McGill's & Alexander Dennis
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Featured Bus Route – October 2018
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Alexander Dennis & Lothian
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Alexander Dennis at Euro Bus Expo 2018
We've talked a lot about our most productive bus routes in the last few weeks. That is routes that have the highest number of passenger boardings per bus operating hour. The Age covered this a few months back.
Today we'll look at the bottom ten, ask why and consider whether there is anything that should be done about them. I'll use weekday boardings per hour figures from the Department of Transport.
The term productive can be used in a judgemental way. My use here is simply as a technical term, relating to boardings per bus hour. It's important to recognise that governments may choose to subsidise quiet routes because of a social policy will to provide service to everyone, not just those in densely populated areas. However this does not exempt quiet routes from scrutiny, especially if there are ways that these or the wider network can be made more useful to more people.
Here's the countdown to Melbourne's least productive bus route.
#10: Route 511. This is one of Melbourne's newest bus routes. Operating from Craigieburn Station to the now populated Mandalay Estate, it is a token service with one trip in the morning and one in the afternoon. Unless your schedule coincides with it not once but twice a day, and the train feeding it is on time then it won't be very useful. Newness is another reason for it being on this 'bottom 10' list; the 511 started in June 2018 and these numbers are August - October 2018. Hence it hasn't had enough time to really get estabished and it may not be bottom 10 today. Still more trips wouldn't go astray as this rapidly-growing area has patronage potential for a full service.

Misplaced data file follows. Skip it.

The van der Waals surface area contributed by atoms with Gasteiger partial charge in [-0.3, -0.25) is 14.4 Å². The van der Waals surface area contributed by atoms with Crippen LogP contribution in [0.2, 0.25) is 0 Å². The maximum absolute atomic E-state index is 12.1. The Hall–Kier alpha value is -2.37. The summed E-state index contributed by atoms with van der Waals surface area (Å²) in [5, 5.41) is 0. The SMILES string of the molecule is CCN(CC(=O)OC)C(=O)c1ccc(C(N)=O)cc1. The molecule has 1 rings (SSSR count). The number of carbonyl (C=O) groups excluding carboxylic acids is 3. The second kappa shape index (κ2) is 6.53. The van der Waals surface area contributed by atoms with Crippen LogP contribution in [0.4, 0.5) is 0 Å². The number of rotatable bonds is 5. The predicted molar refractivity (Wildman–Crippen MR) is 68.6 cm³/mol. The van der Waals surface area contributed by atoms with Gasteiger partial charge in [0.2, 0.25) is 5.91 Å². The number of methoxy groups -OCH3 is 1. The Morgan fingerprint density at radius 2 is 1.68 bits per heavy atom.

#9: Route 777. A short route from Karingal Shopping Centre to McClelland Dr. It's an off-peak shopper route with two trips each way to provide coverage to an otherwise isolated park home village. Featured previously here.
#8: TeleBus Area 8. This is a flexible route demand responsive service between Stud Park and Ferntree Gully Station in Melbourne's outer east. On the surface, until you get into the geometry this entails, the idea sounds good. And many smart people have suggested that more of our bus routes become 'demand responsive'. Whatever the merits of flexible routes, high productivity isn't one of them, with all our demand responsive routes having lower than average boardings per hour. This one gets just five per hour with a route so complex even PTV has difficulties (map below).
Is five boardings per hour unusually low for a flexible route bus? No. Gough Lui's account of Syndey experiences with demand responsive buses gives an average of 3.6 boardings per hour. A fixed route service would have to be extremely quiet before it sinks down to these levels of usage.
#7: Route 699. A route that weaves around the hills between Belgrave and Upwey on a very confusing route. With only a handful of trips it's not very useful for many people, being essentially a shopper service. Few buses in Melbourne have express running but the 699 manages to be one of the them.
#5: Route 687. Another peri-urban service from Chum Creen to Healesville. There are few other routes it connects to, with the main one being the infrequent 685 from Healesville. Opposite to the 511 above, the number of trips appears high given the route's rural catchment.